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HereForTheBeer Posted at 2018-9-29 14:36
i didnt say dji is a cloning company, i said obviously companies like dji will comply with the rules...    but chinese cloning companies you always see selling drones for cheap, give no sh**ts about our laws or any laws really.. they are also like cockroaches of the electronics world, can't seem to kill em.. close one down and 5 more pop up making same stuff..

Supply and demand, so there is a market, and as long as there is a market, there will be manufacturers that will supply.Now what does that have to do with the market leader supplying camera drones?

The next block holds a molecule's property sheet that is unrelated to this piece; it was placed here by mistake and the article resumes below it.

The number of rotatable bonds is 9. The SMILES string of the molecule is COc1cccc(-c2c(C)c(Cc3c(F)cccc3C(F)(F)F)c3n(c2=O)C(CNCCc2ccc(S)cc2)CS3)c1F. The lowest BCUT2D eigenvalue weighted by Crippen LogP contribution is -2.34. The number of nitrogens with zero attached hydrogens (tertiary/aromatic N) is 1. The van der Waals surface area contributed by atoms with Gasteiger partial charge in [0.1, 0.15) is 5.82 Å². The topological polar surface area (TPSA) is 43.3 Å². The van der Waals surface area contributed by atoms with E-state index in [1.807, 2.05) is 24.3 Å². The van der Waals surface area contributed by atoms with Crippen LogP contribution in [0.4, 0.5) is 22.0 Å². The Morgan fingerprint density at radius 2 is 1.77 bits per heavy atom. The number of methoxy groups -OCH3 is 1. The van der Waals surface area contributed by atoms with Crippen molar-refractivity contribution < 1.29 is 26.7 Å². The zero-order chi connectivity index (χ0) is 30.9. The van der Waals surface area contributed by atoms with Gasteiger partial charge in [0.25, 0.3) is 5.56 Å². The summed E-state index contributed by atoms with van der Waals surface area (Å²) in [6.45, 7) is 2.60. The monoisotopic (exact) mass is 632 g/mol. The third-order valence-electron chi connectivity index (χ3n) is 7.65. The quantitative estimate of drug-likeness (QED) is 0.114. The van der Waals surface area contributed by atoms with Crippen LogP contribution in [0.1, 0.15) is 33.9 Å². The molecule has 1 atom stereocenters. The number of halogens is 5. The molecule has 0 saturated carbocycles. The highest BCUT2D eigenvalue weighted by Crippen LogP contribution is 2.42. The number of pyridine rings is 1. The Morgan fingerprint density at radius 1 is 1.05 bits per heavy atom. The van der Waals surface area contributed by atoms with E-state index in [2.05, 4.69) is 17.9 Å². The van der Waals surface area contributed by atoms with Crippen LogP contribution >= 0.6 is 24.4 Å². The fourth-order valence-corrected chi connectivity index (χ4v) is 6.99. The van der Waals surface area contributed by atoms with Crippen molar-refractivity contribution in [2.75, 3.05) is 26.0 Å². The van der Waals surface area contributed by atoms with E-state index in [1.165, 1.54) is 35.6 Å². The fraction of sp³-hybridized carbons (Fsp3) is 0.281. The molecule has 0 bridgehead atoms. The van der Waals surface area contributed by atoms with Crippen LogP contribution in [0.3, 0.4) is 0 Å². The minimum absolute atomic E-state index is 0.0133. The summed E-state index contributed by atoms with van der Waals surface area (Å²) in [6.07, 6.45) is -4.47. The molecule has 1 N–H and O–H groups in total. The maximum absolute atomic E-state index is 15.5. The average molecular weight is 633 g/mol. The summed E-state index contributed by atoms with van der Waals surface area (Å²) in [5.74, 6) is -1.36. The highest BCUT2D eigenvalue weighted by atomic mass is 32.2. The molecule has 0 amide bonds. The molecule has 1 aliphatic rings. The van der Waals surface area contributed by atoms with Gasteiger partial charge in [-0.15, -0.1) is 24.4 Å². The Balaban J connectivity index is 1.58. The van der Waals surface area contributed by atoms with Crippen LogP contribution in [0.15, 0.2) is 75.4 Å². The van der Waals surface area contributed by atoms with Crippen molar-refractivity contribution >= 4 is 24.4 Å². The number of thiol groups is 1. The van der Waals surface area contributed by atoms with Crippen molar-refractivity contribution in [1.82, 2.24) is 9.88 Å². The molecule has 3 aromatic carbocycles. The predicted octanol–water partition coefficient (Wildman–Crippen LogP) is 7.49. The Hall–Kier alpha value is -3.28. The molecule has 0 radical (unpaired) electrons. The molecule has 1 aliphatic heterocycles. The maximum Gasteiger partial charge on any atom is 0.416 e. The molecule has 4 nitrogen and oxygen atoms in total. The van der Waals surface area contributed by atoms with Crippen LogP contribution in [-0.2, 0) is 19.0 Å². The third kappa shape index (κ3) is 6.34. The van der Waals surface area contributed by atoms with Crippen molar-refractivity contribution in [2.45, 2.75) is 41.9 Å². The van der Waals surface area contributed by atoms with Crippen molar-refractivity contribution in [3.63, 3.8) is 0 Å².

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I think flying at over 400 feet is not necessary unless you're inspecting some tall tower, in which case it will be okay as long as you're within 400 feet of the structure? The daylight restriction is inevitable because it is currently a restriction for commercial. Night waivers will likely apply just as with commercial. Written test - I don't like the current system that allows non-remote rated pilots to take the test online for free but require remote-only commercial pilots pay a testing center $150 every 2 years. That needs to change. They should at least allow remote-only pilots to renew online instead of at a testing center. 40 knots max seems fine for general, not so great for racing. Maybe they will allow this in certain areas where racing is present. Line of sight, that seems logical. It's present on the commercial rule. FPV generally should have a spotter unless racing, and there goes with the speed waiver I mentioned. And finally getting permission to fly from tower - it has always been normal to get permission when flying a non-remote aircraft, seems logical to make the same requirement for drones. In my experience, having flown within 5 miles of 3 medium to large airports (KPAE / KBFI / KSEA), in every case I spoke to the tower I was met with friendliness, and a general appreciation for me actually calling to let them know. I stay well away from any normal flight path, I doubt that getting permission to fly would be much of an issue.